This is bad statistical practise, Stijn. Knowing average, or fitted
probabilities for mean covariates tells you something you don't really
need to know--for example, if you code males=0 and females=1 and you
have 30% males in your sample, what's the point of determining the
expected probability for someone with gender 0.7?
We have been seduced by linear models into being lazy; there it does not
matter when we take the mean. But with a non-linear model, such as the
logistic, when you take the means is critical. What you may want to do
in the above example is find the expected probability for males and the
expected probability for females. Then if you want to find an overall
mean, take a weighted combination of these two expected probabilities;
with weights 0.3 and 0.7, if you trust your sample, or, for example,
weights 0.5 and 0.5, if you know better. With more than one covariate,
life gets even more interesting if you try and capture interactions!
But this is very easy to do well with the tools we have in Stata. If
you want to read more about this, take a look at,
Chang, I., Gelman, R. and Pagano, M. Corrected group prognostic curves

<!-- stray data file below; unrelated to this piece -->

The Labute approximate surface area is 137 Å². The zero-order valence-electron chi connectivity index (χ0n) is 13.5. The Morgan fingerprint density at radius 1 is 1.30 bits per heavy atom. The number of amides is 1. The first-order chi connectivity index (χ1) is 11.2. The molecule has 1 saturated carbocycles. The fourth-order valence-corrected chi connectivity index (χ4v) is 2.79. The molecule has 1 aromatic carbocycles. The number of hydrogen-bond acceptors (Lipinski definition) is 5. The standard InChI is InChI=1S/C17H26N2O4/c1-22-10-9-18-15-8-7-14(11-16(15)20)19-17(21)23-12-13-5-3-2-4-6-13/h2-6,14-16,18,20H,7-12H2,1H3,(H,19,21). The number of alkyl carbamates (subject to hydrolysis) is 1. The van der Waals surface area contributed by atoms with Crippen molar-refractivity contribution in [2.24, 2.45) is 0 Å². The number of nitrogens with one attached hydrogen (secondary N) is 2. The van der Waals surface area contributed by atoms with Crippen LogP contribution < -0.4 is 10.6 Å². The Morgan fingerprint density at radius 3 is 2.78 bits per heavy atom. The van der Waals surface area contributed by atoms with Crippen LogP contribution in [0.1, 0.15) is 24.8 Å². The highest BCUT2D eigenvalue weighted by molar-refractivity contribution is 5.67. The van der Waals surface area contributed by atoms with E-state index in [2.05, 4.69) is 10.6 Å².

and summary statistics. Journal of Chronic Diseases 1982; 35 :669--674.
m.p.
Stijn Ruiter wrote:
Dear all,
I tried to make a graph using postgr3, but did not succeed plotting
expected probabilities (estimated with logit) by a specific variable
(say, Z) holding all other variables at the group mean given Z. Using
the x() option followed by rest(grmean) allows to hold the other
variables constant at the group mean given X, but this is not what I
intended to do.
More specifically, I want to plot expected probabilities over time (so,
"postgr3 year") holding all covariates constant at the year-specific
means. Is this somehow possible?
Kind regards,
Stijn
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